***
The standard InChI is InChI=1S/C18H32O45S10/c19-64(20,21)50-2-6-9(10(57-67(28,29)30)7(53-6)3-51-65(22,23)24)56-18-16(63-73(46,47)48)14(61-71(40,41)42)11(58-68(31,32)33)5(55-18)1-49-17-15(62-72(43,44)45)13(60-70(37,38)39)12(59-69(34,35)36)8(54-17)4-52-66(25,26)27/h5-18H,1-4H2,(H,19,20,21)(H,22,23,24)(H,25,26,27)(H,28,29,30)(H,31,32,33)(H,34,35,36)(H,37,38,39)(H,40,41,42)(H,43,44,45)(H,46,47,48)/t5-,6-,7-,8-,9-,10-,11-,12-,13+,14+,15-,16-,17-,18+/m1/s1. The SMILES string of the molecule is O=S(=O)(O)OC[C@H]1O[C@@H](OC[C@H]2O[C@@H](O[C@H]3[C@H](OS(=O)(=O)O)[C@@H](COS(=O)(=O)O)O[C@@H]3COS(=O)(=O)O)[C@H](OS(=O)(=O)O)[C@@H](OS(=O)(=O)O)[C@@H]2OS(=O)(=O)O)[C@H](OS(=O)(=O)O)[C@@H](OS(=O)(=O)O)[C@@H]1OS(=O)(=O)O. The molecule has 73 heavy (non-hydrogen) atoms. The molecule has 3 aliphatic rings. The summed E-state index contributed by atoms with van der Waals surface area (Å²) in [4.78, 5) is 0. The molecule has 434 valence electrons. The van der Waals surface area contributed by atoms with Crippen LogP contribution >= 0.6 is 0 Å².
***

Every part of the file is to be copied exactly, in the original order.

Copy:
The standard InChI is InChI=1S/C18H32O45S10/c19-64(20,21)50-2-6-9(10(57-67(28,29)30)7(53-6)3-51-65(22,23)24)56-18-16(63-73(46,47)48)14(61-71(40,41)42)11(58-68(31,32)33)5(55-18)1-49-17-15(62-72(43,44)45)13(60-70(37,38)39)12(59-69(34,35)36)8(54-17)4-52-66(25,26)27/h5-18H,1-4H2,(H,19,20,21)(H,22,23,24)(H,25,26,27)(H,28,29,30)(H,31,32,33)(H,34,35,36)(H,37,38,39)(H,40,41,42)(H,43,44,45)(H,46,47,48)/t5-,6-,7-,8-,9-,10-,11-,12-,13+,14+,15-,16-,17-,18+/m1/s1. The SMILES string of the molecule is O=S(=O)(O)OC[C@H]1O[C@@H](OC[C@H]2O[C@@H](O[C@H]3[C@H](OS(=O)(=O)O)[C@@H](COS(=O)(=O)O)O[C@@H]3COS(=O)(=O)O)[C@H](OS(=O)(=O)O)[C@@H](OS(=O)(=O)O)[C@@H]2OS(=O)(=O)O)[C@H](OS(=O)(=O)O)[C@@H](OS(=O)(=O)O)[C@@H]1OS(=O)(=O)O. The molecule has 73 heavy (non-hydrogen) atoms. The molecule has 3 aliphatic rings. The summed E-state index contributed by atoms with van der Waals surface area (Å²) in [4.78, 5) is 0. The molecule has 434 valence electrons. The van der Waals surface area contributed by atoms with Crippen LogP contribution >= 0.6 is 0 Å².